A man with a clipboard and a headset hurried by, urging everyone to get in their places for the opening number. Mulder removed the covers from his skates and took his position in line. As he took one more look around him, trying to detect anything out of the ordinary, he heard the music start up and a voice boom over the speakers: "Ladies and Gentlemen, welcome to Sesame Street on Ice!"
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After the fact, it was hard for Scully to describe just what had occurred since it all happened so quickly. Ernie had just finished a rousing rendition of "Rubber Ducky," and as the music changed, the other characters emerged from the curtain, one by one, for the final number. Her focus, of course, had been on Big Bird, hoping for his sake that the show could end without incident. But as she watched him glide gracefully along behind Elmo in the long line of figures circling the ice, suddenly he broke formation and made a beeline for Oscar. With a dive at the garbage can, he and the Grouch slid toward the center of the rink, in a mangled pile of feathers and fur.
The roving spotlights froze on the pair, and the rest of the cast ground to a halt, while the music played on, serenading the macabre scene. Men in suits started to flow onto the ice from every side, the first two landing flat on their asses, and the rest catching on and gingerly sliding their way toward the center. Scully did her best to shield her young charge with her body, all the while watching her partner extract himself from the heap, emerging with a gun in one hand and Oscar's arm firmly gripped in the other.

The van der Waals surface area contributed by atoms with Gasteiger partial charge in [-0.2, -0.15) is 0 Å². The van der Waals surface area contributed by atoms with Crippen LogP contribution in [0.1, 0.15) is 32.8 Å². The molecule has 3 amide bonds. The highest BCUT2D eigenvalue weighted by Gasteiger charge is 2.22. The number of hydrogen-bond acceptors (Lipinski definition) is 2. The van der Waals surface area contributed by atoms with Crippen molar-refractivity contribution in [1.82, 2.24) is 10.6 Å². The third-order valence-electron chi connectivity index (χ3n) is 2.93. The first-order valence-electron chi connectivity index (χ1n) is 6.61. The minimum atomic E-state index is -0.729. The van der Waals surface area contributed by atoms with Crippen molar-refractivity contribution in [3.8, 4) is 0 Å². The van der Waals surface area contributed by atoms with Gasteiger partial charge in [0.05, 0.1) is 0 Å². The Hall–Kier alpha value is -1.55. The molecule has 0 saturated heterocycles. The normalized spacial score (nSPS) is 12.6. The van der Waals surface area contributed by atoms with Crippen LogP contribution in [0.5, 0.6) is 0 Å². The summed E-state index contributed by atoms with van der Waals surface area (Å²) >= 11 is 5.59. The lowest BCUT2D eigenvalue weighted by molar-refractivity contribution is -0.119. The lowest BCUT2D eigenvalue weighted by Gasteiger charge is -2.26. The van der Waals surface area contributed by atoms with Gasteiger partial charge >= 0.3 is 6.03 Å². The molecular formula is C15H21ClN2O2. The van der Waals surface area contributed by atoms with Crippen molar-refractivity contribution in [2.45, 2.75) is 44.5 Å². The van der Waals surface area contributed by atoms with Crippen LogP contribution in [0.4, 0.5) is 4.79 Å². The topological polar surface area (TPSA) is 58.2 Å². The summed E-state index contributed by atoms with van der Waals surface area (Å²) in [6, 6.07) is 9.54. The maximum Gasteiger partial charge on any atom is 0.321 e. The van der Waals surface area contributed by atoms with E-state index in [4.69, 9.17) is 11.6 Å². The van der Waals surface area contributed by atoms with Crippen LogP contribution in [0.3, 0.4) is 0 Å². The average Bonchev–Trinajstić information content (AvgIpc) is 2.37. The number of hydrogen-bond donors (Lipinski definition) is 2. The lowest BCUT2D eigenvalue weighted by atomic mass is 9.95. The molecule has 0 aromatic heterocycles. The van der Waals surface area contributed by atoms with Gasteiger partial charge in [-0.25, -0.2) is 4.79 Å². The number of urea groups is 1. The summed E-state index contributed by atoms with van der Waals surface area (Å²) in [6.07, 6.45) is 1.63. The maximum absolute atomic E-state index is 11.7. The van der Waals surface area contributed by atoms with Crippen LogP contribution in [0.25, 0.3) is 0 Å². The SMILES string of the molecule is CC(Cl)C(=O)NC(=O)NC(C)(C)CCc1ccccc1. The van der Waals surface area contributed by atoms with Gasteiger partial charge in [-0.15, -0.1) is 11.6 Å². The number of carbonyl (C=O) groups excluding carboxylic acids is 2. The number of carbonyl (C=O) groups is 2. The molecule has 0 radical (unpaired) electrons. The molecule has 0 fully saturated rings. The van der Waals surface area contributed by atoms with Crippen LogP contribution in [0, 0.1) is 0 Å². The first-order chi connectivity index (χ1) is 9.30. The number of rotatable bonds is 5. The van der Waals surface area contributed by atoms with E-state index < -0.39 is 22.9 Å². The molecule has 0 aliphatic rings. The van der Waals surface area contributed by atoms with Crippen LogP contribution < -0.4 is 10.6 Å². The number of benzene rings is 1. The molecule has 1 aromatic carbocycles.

As soon as the details were sorted out, Mulder had disappeared; he was already long gone by the time she made it to the dressing room to look for him. She knew he was humiliated by the whole thing, despite the fact that he was being hailed a hero. She just hoped he hadn't seen this morning's paper yet.
Scully was now seated at her desk, glancing once again at the picture beneath the headline, "Big Bird Saves the Day." There was Oscar, at center ice, with Big Bird sprawled on top of him--only, the feathered figure had lost his head. So much for no one being able to recognize him.
At the sound of the door opening, Scully moved quickly to stash the newspaper out of sight, but apparently not quickly enough.
"Don't bother. I've already seen it. So has everyone else within a 50-mile radius."
She came over to perch on the edge of Mulder's desk as he took a seat. "It can't be that bad. Besides, you saved the day. You're a hero."
"I'm a joke." He tossed her a wadded up piece of paper and then folded his arms on the desk and buried his face between them.
Scully smoothed out the page. It was a poor quality photocopy of the front page photo, surrounded by bold letters: "Need entertainment for your kid's birthday party? Call Big Bird. (Appearances by Elmo on request.)" She could only guess that there were more copies of this posted all over the building.
Scully knew this was nothing more than gentle ribbing, but it had hit a sore spot. Looking down at Mulder, with his face still hidden, she stroked his head in a show of sympathy.
His response was muffled but discernible. "God, I hate the Ice Capades."
"It's okay," she soothed, continuing to stroke his hair. "I'm sure it'll all blow over soon."
He lifted his head to look at her. She seemed far too unruffled by this. "You do realize that Elmo comment was directed at you."
Her mouth opened and closed in disbelief while she regarded the flyer once again. He knew she had accepted the truth when she crumpled up the paper again and threw it rather forcefully into the garbage can.
Crossing her arms and dropping back against the desk, she huffed out: "God, I hate the Ice Capades."
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Final notes: This was in response to our birthday challenge, because I just couldn't resist joining in the fun. The elements were pretty simple, but the only one that I adhered to strictly was the basic idea: Mulder or Scully in an undercover situation where you'd least expect to find them.